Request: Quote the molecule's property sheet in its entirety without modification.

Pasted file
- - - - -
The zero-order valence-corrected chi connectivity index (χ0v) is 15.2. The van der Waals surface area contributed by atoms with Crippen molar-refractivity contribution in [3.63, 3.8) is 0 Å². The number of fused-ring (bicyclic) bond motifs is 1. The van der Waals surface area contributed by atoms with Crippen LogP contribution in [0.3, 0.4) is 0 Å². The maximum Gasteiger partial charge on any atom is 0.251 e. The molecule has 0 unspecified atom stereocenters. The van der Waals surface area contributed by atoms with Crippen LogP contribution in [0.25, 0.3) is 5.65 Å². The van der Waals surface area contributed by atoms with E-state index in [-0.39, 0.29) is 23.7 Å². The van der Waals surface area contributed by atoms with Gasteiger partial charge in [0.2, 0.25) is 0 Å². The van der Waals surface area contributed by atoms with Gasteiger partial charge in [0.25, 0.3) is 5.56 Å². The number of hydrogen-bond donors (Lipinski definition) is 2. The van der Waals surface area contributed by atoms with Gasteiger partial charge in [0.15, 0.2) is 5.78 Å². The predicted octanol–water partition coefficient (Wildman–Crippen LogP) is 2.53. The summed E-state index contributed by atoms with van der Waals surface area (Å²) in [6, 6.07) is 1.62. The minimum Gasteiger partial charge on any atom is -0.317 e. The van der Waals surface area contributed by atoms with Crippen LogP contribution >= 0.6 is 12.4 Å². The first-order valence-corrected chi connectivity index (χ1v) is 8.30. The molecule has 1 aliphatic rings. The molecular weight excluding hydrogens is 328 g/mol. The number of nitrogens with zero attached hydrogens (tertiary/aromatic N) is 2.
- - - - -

The zero-order valence-corrected chi connectivity index (χ0v) is 15.2. The van der Waals surface area contributed by atoms with Crippen molar-refractivity contribution in [3.63, 3.8) is 0 Å². The number of fused-ring (bicyclic) bond motifs is 1. The van der Waals surface area contributed by atoms with Crippen LogP contribution in [0.3, 0.4) is 0 Å². The maximum Gasteiger partial charge on any atom is 0.251 e. The molecule has 0 unspecified atom stereocenters. The van der Waals surface area contributed by atoms with Crippen LogP contribution in [0.25, 0.3) is 5.65 Å². The van der Waals surface area contributed by atoms with E-state index in [-0.39, 0.29) is 23.7 Å². The van der Waals surface area contributed by atoms with Gasteiger partial charge in [0.2, 0.25) is 0 Å². The van der Waals surface area contributed by atoms with Gasteiger partial charge in [0.25, 0.3) is 5.56 Å². The number of hydrogen-bond donors (Lipinski definition) is 2. The van der Waals surface area contributed by atoms with Gasteiger partial charge in [0.15, 0.2) is 5.78 Å². The predicted octanol–water partition coefficient (Wildman–Crippen LogP) is 2.53. The summed E-state index contributed by atoms with van der Waals surface area (Å²) in [6, 6.07) is 1.62. The minimum Gasteiger partial charge on any atom is -0.317 e. The van der Waals surface area contributed by atoms with Crippen LogP contribution >= 0.6 is 12.4 Å². The first-order valence-corrected chi connectivity index (χ1v) is 8.30. The molecule has 1 aliphatic rings. The molecular weight excluding hydrogens is 328 g/mol. The number of nitrogens with zero attached hydrogens (tertiary/aromatic N) is 2.